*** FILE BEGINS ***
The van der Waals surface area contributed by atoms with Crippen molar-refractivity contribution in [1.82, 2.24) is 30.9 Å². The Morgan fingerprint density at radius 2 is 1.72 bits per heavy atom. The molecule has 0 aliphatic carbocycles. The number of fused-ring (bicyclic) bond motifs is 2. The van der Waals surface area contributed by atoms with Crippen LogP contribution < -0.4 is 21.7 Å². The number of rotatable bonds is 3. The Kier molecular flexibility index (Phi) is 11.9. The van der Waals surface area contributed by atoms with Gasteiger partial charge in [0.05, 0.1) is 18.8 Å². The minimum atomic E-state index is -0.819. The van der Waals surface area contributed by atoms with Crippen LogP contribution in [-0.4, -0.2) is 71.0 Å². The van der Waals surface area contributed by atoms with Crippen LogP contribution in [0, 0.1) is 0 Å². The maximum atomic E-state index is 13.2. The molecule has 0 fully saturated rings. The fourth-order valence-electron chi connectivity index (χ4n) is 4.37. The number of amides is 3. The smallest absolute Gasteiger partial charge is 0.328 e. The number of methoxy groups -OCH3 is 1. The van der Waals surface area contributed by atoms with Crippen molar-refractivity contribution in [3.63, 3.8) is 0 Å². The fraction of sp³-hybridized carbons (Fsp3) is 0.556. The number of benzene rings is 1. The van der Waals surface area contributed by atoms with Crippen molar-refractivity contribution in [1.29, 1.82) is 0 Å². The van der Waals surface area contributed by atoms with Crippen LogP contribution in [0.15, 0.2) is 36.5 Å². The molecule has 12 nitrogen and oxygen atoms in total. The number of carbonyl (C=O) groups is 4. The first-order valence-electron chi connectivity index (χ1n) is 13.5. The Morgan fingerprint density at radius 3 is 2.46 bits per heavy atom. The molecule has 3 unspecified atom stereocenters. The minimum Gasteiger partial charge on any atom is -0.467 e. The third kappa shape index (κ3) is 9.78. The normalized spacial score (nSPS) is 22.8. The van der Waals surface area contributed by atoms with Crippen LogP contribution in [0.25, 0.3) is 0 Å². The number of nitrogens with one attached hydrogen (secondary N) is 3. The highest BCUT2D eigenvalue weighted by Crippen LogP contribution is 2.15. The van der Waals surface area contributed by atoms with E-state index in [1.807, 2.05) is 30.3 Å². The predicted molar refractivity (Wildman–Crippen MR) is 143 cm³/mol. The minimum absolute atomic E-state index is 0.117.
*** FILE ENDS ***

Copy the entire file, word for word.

The van der Waals surface area contributed by atoms with Crippen molar-refractivity contribution in [1.82, 2.24) is 30.9 Å². The Morgan fingerprint density at radius 2 is 1.72 bits per heavy atom. The molecule has 0 aliphatic carbocycles. The number of fused-ring (bicyclic) bond motifs is 2. The van der Waals surface area contributed by atoms with Crippen LogP contribution < -0.4 is 21.7 Å². The number of rotatable bonds is 3. The Kier molecular flexibility index (Phi) is 11.9. The van der Waals surface area contributed by atoms with Gasteiger partial charge in [0.05, 0.1) is 18.8 Å². The minimum atomic E-state index is -0.819. The van der Waals surface area contributed by atoms with Crippen LogP contribution in [-0.4, -0.2) is 71.0 Å². The van der Waals surface area contributed by atoms with Crippen LogP contribution in [0, 0.1) is 0 Å². The maximum atomic E-state index is 13.2. The molecule has 0 fully saturated rings. The fourth-order valence-electron chi connectivity index (χ4n) is 4.37. The number of amides is 3. The smallest absolute Gasteiger partial charge is 0.328 e. The number of methoxy groups -OCH3 is 1. The van der Waals surface area contributed by atoms with Crippen molar-refractivity contribution in [3.63, 3.8) is 0 Å². The fraction of sp³-hybridized carbons (Fsp3) is 0.556. The number of benzene rings is 1. The van der Waals surface area contributed by atoms with Crippen molar-refractivity contribution in [1.29, 1.82) is 0 Å². The van der Waals surface area contributed by atoms with Crippen LogP contribution in [0.15, 0.2) is 36.5 Å². The molecule has 12 nitrogen and oxygen atoms in total. The number of carbonyl (C=O) groups is 4. The first-order valence-electron chi connectivity index (χ1n) is 13.5. The Morgan fingerprint density at radius 3 is 2.46 bits per heavy atom. The molecule has 3 unspecified atom stereocenters. The minimum Gasteiger partial charge on any atom is -0.467 e. The third kappa shape index (κ3) is 9.78. The normalized spacial score (nSPS) is 22.8. The van der Waals surface area contributed by atoms with Crippen LogP contribution in [0.25, 0.3) is 0 Å². The number of nitrogens with one attached hydrogen (secondary N) is 3. The highest BCUT2D eigenvalue weighted by Crippen LogP contribution is 2.15. The van der Waals surface area contributed by atoms with E-state index in [1.807, 2.05) is 30.3 Å². The predicted molar refractivity (Wildman–Crippen MR) is 143 cm³/mol. The minimum absolute atomic E-state index is 0.117.